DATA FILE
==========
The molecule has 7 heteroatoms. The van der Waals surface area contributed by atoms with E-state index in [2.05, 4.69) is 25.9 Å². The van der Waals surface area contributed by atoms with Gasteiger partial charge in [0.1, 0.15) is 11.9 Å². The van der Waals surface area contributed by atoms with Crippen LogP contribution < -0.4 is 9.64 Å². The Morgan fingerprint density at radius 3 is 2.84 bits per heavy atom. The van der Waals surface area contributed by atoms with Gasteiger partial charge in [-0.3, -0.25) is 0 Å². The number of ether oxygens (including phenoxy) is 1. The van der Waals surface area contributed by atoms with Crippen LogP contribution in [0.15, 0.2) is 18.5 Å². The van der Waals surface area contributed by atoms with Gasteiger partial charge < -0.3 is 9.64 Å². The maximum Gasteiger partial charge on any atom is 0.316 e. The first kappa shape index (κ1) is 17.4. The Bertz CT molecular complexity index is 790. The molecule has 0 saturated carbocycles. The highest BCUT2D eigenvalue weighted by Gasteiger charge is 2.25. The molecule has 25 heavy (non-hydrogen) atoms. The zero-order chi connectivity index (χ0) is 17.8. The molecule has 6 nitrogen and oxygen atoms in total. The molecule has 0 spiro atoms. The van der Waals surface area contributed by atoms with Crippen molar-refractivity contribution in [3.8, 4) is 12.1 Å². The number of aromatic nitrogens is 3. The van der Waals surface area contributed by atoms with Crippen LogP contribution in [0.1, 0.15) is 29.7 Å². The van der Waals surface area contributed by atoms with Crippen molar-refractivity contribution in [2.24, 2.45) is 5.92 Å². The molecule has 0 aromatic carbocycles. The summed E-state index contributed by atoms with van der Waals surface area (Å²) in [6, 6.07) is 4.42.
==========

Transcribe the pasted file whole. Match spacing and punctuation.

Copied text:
The molecule has 7 heteroatoms. The van der Waals surface area contributed by atoms with E-state index in [2.05, 4.69) is 25.9 Å². The van der Waals surface area contributed by atoms with Gasteiger partial charge in [0.1, 0.15) is 11.9 Å². The van der Waals surface area contributed by atoms with Crippen LogP contribution < -0.4 is 9.64 Å². The Morgan fingerprint density at radius 3 is 2.84 bits per heavy atom. The van der Waals surface area contributed by atoms with Gasteiger partial charge in [-0.3, -0.25) is 0 Å². The number of ether oxygens (including phenoxy) is 1. The van der Waals surface area contributed by atoms with Crippen LogP contribution in [0.15, 0.2) is 18.5 Å². The van der Waals surface area contributed by atoms with Gasteiger partial charge < -0.3 is 9.64 Å². The maximum Gasteiger partial charge on any atom is 0.316 e. The first kappa shape index (κ1) is 17.4. The Bertz CT molecular complexity index is 790. The molecule has 0 saturated carbocycles. The highest BCUT2D eigenvalue weighted by Gasteiger charge is 2.25. The molecule has 25 heavy (non-hydrogen) atoms. The zero-order chi connectivity index (χ0) is 17.8. The molecule has 6 nitrogen and oxygen atoms in total. The molecule has 0 spiro atoms. The van der Waals surface area contributed by atoms with Crippen molar-refractivity contribution in [3.8, 4) is 12.1 Å². The number of aromatic nitrogens is 3. The van der Waals surface area contributed by atoms with Crippen LogP contribution in [0.1, 0.15) is 29.7 Å². The van der Waals surface area contributed by atoms with Crippen molar-refractivity contribution in [2.24, 2.45) is 5.92 Å². The molecule has 0 aromatic carbocycles. The summed E-state index contributed by atoms with van der Waals surface area (Å²) in [6, 6.07) is 4.42.